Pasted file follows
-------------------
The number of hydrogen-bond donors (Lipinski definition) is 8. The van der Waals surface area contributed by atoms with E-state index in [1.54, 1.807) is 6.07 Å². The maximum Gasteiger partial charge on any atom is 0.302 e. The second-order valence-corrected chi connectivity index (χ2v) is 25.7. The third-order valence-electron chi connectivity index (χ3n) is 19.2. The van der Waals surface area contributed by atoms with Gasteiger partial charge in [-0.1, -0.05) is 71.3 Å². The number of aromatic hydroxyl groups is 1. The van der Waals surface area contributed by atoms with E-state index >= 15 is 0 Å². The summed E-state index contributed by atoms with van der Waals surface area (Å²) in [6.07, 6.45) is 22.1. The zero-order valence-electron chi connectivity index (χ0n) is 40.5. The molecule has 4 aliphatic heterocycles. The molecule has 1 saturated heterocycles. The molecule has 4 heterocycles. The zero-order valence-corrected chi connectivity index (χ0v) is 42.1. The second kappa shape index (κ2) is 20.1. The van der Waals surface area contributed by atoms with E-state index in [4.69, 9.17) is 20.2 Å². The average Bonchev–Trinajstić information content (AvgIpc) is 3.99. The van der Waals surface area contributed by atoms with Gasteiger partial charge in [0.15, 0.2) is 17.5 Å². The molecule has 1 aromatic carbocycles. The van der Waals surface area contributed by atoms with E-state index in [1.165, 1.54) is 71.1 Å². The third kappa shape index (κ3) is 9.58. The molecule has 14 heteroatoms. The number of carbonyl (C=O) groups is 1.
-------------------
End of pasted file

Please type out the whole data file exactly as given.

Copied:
The number of hydrogen-bond donors (Lipinski definition) is 8. The van der Waals surface area contributed by atoms with E-state index in [1.54, 1.807) is 6.07 Å². The maximum Gasteiger partial charge on any atom is 0.302 e. The second-order valence-corrected chi connectivity index (χ2v) is 25.7. The third-order valence-electron chi connectivity index (χ3n) is 19.2. The van der Waals surface area contributed by atoms with Gasteiger partial charge in [-0.1, -0.05) is 71.3 Å². The number of aromatic hydroxyl groups is 1. The van der Waals surface area contributed by atoms with E-state index >= 15 is 0 Å². The summed E-state index contributed by atoms with van der Waals surface area (Å²) in [6.07, 6.45) is 22.1. The zero-order valence-electron chi connectivity index (χ0n) is 40.5. The molecule has 4 aliphatic heterocycles. The molecule has 1 saturated heterocycles. The molecule has 4 heterocycles. The zero-order valence-corrected chi connectivity index (χ0v) is 42.1. The second kappa shape index (κ2) is 20.1. The van der Waals surface area contributed by atoms with E-state index in [4.69, 9.17) is 20.2 Å². The average Bonchev–Trinajstić information content (AvgIpc) is 3.99. The van der Waals surface area contributed by atoms with Gasteiger partial charge in [0.15, 0.2) is 17.5 Å². The molecule has 1 aromatic carbocycles. The van der Waals surface area contributed by atoms with E-state index in [1.165, 1.54) is 71.1 Å². The third kappa shape index (κ3) is 9.58. The molecule has 14 heteroatoms. The number of carbonyl (C=O) groups is 1.